By Zak Aldridge
---- — I have crossed a border leaving Thailand. On the other side of that line I entered a new land that presented me with culture shock equal to what I’d experienced upon arrival in Thailand seven months ago.
Across this border I was among a people who hold two histories — histories I had gone there to learn about. One history is glorious, the other horrific. As I observed both I became aware of a new development of exchange student life that is just as fascinating as Cambodia itself.
Why not start with the glorious history? Early on in my exchange I asked my host mother about the possibility of going to Cambodia to visit the ancient Khmer shrine, the jewel of South East Asia, Angkor Wat. Through perseverance on my host mother’s part I am fortunate to say that this is the place that currently gives me inspiration to write. Angkor Wat (“City Temple”) is a 12th century Hindu shrine — the largest religious monument in the world. It was the center of the dominant Khmer Empire for about three centuries. The temple was built both as an offering to the Hindu God Lord Vishnu and as the mausoleum of its creator, King Suryavarman.
On the bright 95 degree day that I visited, the ancient splendor of this structure radiated as strongly as the sun. Walking across the long causeway suspended over the surrounding moat, the high towers of Angkor rose formidably in the heavy heat, commanding my gaze and making my jaw drop. The lightly sculpted bas-reliefs carved into the temple’s southern wall, the remarkably unscathed pillar scriptures and meticulous construction and positioning of Angkor Wat is nothing less than extraordinary; a timeless beauty. Angkor Wat is considered by some to be one of the Seven Wonders of the World and after the time I spent there, I’ve decided that it is a site I must see again.
Though the purpose of my vacation in Cambodia was solely to tour Angkor Wat and the surrounding temples, evidence of Cambodia’s second most eminent history, the Cambodian Genocide, was impossible to avoid. The four-year regime of the Khmer Rouge (1975-79) is recent history and the scars of the slaughter are strikingly vivid to anyone touring Cambodia.
The starkest remnants of the genocide are everywhere. With a third of the pre-war population eradicated, I saw very few elderly individuals in my travels. Most had perished in the killing fields where other, younger captives had a better chance of survival. People 30 years old and younger, it seemed to me, were the only inhabitants remaining. The condition of the roads, forms of agriculture, popular forms of transportation, and sanitation were all about 40 years behind what is evident just across the border in Thailand. I also noticed that, although the markets around Angkor Wat were vast and illustrious, there wasn’t a single vendor hawking red scarves, the iconic symbol of the Khmer Rouge, even though there were many other colored scarves being sold.
The Khmer Rouge brought death not only to people, but also to the entire establishment of Cambodia and its culture. Teachers and “intellectuals” were specifically targeted by the Khmer Rouge and systematically executed, laying waste to traditions such as Cambodian music and dance and nearly eliminating early cultural history completely. Today, Cambodian dancers are very hard to find, as are Buddhist monks who also comprised one of the hardest hit contingencies during the genocide. Cambodia struggles today to maintain the character of its once illustrious culture that was nearly extinguished by Pol Pot’s genocidal authority.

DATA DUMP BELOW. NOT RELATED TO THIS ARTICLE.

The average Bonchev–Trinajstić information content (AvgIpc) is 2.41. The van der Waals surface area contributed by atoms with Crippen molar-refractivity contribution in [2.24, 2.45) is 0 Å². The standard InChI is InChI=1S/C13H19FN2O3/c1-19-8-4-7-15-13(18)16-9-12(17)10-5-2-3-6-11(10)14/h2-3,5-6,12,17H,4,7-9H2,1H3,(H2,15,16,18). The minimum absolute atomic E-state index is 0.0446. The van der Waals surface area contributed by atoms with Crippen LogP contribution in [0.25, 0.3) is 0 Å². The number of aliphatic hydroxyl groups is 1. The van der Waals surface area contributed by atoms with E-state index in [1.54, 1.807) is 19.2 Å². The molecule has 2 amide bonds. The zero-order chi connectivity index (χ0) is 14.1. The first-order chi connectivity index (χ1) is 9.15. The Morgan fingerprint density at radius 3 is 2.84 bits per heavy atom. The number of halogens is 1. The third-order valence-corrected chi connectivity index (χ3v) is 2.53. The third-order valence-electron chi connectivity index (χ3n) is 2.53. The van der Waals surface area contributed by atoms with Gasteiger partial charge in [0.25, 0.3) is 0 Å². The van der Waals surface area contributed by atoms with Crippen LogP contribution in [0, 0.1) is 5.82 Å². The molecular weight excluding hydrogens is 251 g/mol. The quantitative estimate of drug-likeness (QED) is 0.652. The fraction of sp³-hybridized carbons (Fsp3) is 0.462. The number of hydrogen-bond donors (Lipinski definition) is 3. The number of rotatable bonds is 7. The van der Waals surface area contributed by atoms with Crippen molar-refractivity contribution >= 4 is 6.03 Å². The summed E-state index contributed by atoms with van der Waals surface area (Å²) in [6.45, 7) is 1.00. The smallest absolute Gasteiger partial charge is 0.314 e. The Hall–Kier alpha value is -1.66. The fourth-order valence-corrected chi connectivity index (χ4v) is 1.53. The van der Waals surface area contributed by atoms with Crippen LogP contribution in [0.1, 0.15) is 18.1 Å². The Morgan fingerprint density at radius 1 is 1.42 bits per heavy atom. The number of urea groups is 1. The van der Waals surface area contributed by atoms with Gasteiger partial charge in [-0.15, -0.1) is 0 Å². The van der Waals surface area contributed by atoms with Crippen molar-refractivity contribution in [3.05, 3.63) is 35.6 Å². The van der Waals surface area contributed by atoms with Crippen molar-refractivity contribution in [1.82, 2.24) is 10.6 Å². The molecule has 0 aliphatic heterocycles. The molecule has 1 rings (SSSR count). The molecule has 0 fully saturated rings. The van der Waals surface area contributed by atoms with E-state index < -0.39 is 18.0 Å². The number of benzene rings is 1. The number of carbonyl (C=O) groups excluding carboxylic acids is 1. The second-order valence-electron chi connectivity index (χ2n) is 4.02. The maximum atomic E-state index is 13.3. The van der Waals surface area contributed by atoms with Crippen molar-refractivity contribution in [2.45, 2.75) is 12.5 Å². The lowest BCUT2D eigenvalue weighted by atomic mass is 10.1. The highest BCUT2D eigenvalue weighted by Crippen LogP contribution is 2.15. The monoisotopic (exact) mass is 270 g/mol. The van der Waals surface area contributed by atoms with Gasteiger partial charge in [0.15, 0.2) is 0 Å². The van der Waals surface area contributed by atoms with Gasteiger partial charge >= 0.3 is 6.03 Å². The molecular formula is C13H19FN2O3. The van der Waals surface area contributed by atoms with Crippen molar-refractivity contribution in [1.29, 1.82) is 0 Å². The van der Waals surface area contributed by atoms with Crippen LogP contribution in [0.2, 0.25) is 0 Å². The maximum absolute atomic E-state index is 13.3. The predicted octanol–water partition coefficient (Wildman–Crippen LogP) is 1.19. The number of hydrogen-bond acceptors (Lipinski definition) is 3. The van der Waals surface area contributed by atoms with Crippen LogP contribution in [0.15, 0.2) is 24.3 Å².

My nationality, I discovered, had an effect on both my perception of the country and Cambodians’ reception of me. Our tour guide, my host brother and I both sensed, had a palpable aversion to me, the only American in the all-Thai group he was leading. He was the son of survivors, grandson and nephew of victims and his grief was clear, as it was for most Cambodians I interacted with. At some of the sites we visited the guide offhandedly refused to translate for me that which he’d said in Thai that was beyond my comprehension. In quizzing me about material he’d discussed at a given stop I discerned a vague condescension in his tone of voice that wasn’t present when doing the same with the other Thai members of the party. Frustrating as it was for me to communicate with the tour guide, I find the negative attitude some Cambodians hold for Americans completely understandable. The role the United States played in the onset of Pol Pot’s rise to power and ensuing massacre is a matter of record. This reality became very evident to me as I toured the nation almost 40 years after the fact.
Exchange students realize in moments like these that we must accept and shoulder our country entirely, without the luxury of being able to select which histories or stereotypes we agree with. We do, however, have the opportunity to present a fresh new image of our nation to the people we encounter, one which is more resolute than a textbook’s content or a vendetta’s hate. My experience in Cambodia was the first time my nationality has caused tangible disdain, and for that I am glad, since this experience will allow me to return to America with a deeper sense of identity and stronger motivation to aspire to a high level of humanity.
Zak Aldridge is a junior at Milford Central School. To read more from him, visit eightabovetheequator.wordpress.com.